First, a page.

While the average land value in flood-affected Brisbane suburbs plummeted in the order of 15.6 per cent, values of unaffected properties increased between 18.2 and 34.5 per cent.

But those fluctuations won't be reflected in this year's rates, but rather the average value over the past three years.
The last three values are added then divided by three to give an average rateable valuation for a given year. *

"However, if the three-year average is higher than the current year's valuation, then the lesser value is used"

Land valuations are what a property could sell for without structures such as houses or sheds on it, evcavations necessary for structural improvements, such as building foundations, or existence of leases or development applications. The valuation does, however, take into account improvements such as clearing, levelling and drainage works.
It can be affected by the property’s position, including how close it is to facilities including schools and shops.

Land placed under one of 47 rating categories, depending on whether it's a house, apartment, and in the CBD or suburbs. Each category is given a dollar rate (for example, 0.4 cents in the dollar) - which will then be multiplied by the property’s average rateable valuation to determine a rates charge.

The dollar rate for each category is set in the annual council budget.

Read more: http://www.brisbanetimes.com.au/business/property/how-your-rates-are-calculated-20110503-1e697.html#ixzz1i4XMTyvd

article from : ribalaw

Change your trust to avoid Queensland land tax!

by ribalaw
The Land Tax Act 2010 was introduced last year. It will potentially increase the land tax that some owners have to pay even if valuations have decreased! Anyone who has more than one investment property should take care to examine the manner in which their investments are held.The section of the Act to look out for is Section 20.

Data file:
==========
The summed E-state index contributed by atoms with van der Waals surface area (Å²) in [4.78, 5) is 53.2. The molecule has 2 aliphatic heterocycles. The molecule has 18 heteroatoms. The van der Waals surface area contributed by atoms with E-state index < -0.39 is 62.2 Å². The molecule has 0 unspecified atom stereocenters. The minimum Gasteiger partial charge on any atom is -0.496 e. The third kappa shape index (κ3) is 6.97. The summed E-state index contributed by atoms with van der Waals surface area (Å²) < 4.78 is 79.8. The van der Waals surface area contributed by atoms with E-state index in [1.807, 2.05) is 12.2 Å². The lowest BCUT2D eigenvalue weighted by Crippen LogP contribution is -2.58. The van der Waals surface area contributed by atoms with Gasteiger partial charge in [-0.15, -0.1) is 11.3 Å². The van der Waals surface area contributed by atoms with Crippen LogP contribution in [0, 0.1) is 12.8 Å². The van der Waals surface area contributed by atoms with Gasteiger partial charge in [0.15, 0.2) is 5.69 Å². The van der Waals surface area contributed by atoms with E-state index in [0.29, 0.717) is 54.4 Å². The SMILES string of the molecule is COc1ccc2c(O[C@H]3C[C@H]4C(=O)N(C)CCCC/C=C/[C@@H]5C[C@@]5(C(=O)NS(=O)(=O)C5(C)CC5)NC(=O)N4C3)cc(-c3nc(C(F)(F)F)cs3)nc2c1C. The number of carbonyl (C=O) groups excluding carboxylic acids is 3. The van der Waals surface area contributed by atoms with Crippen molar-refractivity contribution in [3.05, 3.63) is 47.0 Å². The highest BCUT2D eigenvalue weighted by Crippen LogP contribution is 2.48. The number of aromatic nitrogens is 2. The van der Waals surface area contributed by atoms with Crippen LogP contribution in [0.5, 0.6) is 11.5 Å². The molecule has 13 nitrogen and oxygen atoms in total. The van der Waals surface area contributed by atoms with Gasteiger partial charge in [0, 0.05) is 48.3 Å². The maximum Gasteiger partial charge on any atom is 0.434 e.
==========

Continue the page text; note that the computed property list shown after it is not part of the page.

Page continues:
Accountants and advisors will sometimes recommend to property investors that they consider holding each investment property in a different trust. One reason for having more than one trust is so that land tax is reduced. Until 30 June 2011 this was all that was needed in order to reduce land tax.  Land Tax law has changed. Unless you make changes before 30 June 2011 this may no longer work. 
Although separate trusts may be set up all family members are often listed as potential beneficiaries of each of these trusts.
Section 20 provides that if a trustee, is the trustee of more than one trust and the beneficiaries of each trust, are also the same beneficiaries then land tax is not separately assessed against each property. The value of the properties is combined.
For an investor who owns two properties each valued at $340,000.00 this means potentially paying $7060.00 land tax.
If section 20 did not apply there would be no land tax to pay, as each property valued separately at $340,000.00, falls under the threshold.
The changes that need to be made to avoid paying land tax in this situation are relatively simple and very inexpensive. The most obvious solution may be to appoint a new trustee to one or more of the trusts.